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sbc 149 Discover the best available selection of Paintingss by the artist Susan Cantrick Kooness
4800 EUR
4.2 5 20


sbc 149


Single piece Signed Dated Titled



97 x 130 cm
38 x 51.18 in








This acrylic painting on linen is one of a series of 10 that the artist developed from a painting that incorporated a photograph she took of a flatbed truck used for transporting cars.

The element of interest on the truck was a sort of ladder with soft-cornered rectangular openings.  She extracted all but the ladder structure from the photo, punched out the openings, and digitally superimposed the image on a painting in progress.

That digital montage became the model for the first painting. Each successive painting took on its own identity completely apart from the source materials, with the soft-cornered rectangles and the palette being predominant constants.

sbc 149 was the récipient of the ArtAbsolument  prize at the 2013 edition of the Parisian group exhibition Réalités Nouvelles.

1952 , United States

Susan Cantrick is an American abstract painter whose primary interest is in painting as a structured visual response to sub-linguistic thinking. Her paintings are analogs of her pre-verbal perception that aim to be as articulate as possible, crystallizing the vitality and complexity of emergent cognition.
She lives and works in Paris, France


Cantrick came to the visual arts by way of music, which she studied in the U.S. (B.A. Bennington College, M.A. Peabody Conservatory of Music, Baltimore, MD) and practiced, as a violinist, for over 15 years in both the U.S. and France, where she has lived since 1990.

In 1997, facing chronic tendonitis, she transitioned her creative practice from violin to visual art.  She has been working from an independent studio in Paris since 2002. 

Cantrick spent a winter residency at the Vermont Studio Center in 2004.


Cantrick's essentially modernist painterly techniques, merging the gestural with the hard-edged, are mediated by post-modern digital interventions. Her hybrid practice favors a stylistic eclecticism that can belie its coherent underpinnings.

The various processes she explores in her work combine elements of structure and freedom.

For the last 10 years, she has been painting from digital studies that are generated from photo-fragments of her previous work. The results resemble what she characterizes as "a gamut of genealogies," paintings that share a common visual ancestry with their predecessors. She recently embarked on the challenge of returning to previously unfinished works, proceeding with new compositions imposed on the already inhabited space. Her various approaches investigate painting as state of mind, process, and object, revealing a connection to ideas about context and the renewal of identity.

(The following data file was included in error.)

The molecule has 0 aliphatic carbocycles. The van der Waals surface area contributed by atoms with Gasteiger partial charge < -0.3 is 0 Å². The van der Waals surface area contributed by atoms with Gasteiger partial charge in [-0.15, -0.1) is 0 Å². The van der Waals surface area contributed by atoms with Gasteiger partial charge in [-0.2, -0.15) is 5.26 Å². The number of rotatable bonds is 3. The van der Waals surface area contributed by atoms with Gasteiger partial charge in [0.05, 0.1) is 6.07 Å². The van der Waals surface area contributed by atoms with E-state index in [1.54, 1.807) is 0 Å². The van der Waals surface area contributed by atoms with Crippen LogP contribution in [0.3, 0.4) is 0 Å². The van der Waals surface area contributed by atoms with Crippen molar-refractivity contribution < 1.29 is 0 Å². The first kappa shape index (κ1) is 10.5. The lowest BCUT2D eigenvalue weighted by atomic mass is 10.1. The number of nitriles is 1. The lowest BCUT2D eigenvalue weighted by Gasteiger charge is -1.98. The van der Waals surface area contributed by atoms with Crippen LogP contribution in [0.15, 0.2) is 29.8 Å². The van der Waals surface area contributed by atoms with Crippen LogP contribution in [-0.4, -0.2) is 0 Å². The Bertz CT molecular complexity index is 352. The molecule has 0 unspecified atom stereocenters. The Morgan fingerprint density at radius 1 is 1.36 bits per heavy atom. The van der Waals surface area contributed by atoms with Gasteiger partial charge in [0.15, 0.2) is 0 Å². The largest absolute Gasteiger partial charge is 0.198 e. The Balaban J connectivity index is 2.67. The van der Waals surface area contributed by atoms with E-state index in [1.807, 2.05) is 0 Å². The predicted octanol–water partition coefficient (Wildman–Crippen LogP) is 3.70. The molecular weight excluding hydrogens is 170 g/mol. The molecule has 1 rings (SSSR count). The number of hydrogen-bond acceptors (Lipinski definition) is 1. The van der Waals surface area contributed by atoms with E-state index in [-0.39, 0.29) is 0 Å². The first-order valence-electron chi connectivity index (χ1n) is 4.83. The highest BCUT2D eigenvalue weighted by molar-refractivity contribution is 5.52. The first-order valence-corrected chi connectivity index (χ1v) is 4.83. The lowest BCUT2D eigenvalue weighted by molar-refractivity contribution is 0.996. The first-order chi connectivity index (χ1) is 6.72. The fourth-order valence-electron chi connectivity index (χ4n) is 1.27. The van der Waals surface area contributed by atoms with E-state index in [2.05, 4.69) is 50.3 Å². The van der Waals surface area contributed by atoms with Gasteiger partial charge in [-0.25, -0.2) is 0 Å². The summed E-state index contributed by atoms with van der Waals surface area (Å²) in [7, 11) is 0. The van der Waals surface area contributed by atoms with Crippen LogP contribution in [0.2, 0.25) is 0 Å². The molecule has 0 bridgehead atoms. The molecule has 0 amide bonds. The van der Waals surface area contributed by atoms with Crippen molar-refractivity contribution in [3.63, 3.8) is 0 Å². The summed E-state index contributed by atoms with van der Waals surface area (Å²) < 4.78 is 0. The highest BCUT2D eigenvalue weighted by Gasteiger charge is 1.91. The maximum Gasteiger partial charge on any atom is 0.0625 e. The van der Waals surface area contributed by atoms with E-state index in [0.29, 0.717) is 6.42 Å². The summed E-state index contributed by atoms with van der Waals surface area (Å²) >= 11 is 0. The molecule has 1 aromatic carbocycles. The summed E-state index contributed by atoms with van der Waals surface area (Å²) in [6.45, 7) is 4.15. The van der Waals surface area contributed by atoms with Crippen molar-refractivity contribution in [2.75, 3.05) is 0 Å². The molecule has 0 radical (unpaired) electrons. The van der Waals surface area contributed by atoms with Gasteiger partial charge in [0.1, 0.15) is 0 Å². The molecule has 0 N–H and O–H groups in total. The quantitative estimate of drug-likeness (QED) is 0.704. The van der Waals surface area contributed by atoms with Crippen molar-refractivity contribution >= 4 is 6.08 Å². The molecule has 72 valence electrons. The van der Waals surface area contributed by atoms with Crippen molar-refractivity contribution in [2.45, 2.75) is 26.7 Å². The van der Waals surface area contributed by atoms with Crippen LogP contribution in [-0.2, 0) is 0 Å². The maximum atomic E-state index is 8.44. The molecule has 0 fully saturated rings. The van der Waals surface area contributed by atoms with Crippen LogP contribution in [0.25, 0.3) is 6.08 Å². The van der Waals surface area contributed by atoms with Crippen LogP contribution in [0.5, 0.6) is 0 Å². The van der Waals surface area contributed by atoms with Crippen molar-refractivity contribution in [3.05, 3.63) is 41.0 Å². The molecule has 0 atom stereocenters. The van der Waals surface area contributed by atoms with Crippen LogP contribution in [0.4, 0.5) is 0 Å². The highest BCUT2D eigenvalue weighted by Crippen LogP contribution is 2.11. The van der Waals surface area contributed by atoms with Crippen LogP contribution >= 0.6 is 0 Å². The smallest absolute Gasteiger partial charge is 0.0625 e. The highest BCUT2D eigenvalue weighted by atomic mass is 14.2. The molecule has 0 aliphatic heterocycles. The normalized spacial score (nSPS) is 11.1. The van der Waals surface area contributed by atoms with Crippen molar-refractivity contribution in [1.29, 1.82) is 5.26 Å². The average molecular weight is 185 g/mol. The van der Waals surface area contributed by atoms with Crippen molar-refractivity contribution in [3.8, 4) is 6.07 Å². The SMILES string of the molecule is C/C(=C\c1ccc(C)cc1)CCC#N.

Alongside her painting practice, Cantrick creates small-format collages mounted on paper and panel that are often composed of alternate applications of paint and ink-jet printed imagery.


Beyond a love of color and the sensuality of paint, Cantrick's process is driven and defined by her convictions about painting as a form of visual thinking rather than narration, illustration, or critique. As a painter, she thinks in terms of materializing the moment of her perceptual experience when thoughts begin to cohere but before they formulate themselves into language. Though she has occasionally used literature or photos from her environment as points of departure, specific external stimuli are rarely referenced. At the same time, she is aware of how the body and landscape have influenced her preoccupation with how to manipulate flat pictorial space -- how best to show its ambiguities and exploit its complexities.

Relevant Quotes

In a text for the catalog of a 2013 Paris group exhibition entitled “Crossroads,” Françoise Caille wrote: 

“Cantrick’s work is characterized by an off-centered hybrid network of organic and geometric structures that seem to be moving beyond the limits of the picture plane. …A geometry that resists the rigor of classic mathematical figures is organized and then undone, favoring aleatoric forms and playing with the power of color contrasts.   Out of the chaos and diversity of these structures emerges, however, a form of spatial anchoring:  the compositions are stable, barely yielding to the movements that cross them. The work appears to be a constructive game of working out the best equilibrium amongst the forces at play.  Cantrick employs at once an architectural approach and the means of a cubist who decomposes and recreates space, in this case fictive… The space is filled with structural richness, building a totality.”

Notable Distinctions

In September 2013 she received the Art Absolument prize at the Salon des Réalités Nouvelles, Paris.


Susan Cantrick had her second solo show in Paris in 2007. Since then she has shown regularly in solo and group exhibitions in both France and the U.S.


Her work has been acquired by ACMIN Vie (Paris) as well as by other private collectors in France, the U.S., and Japan.


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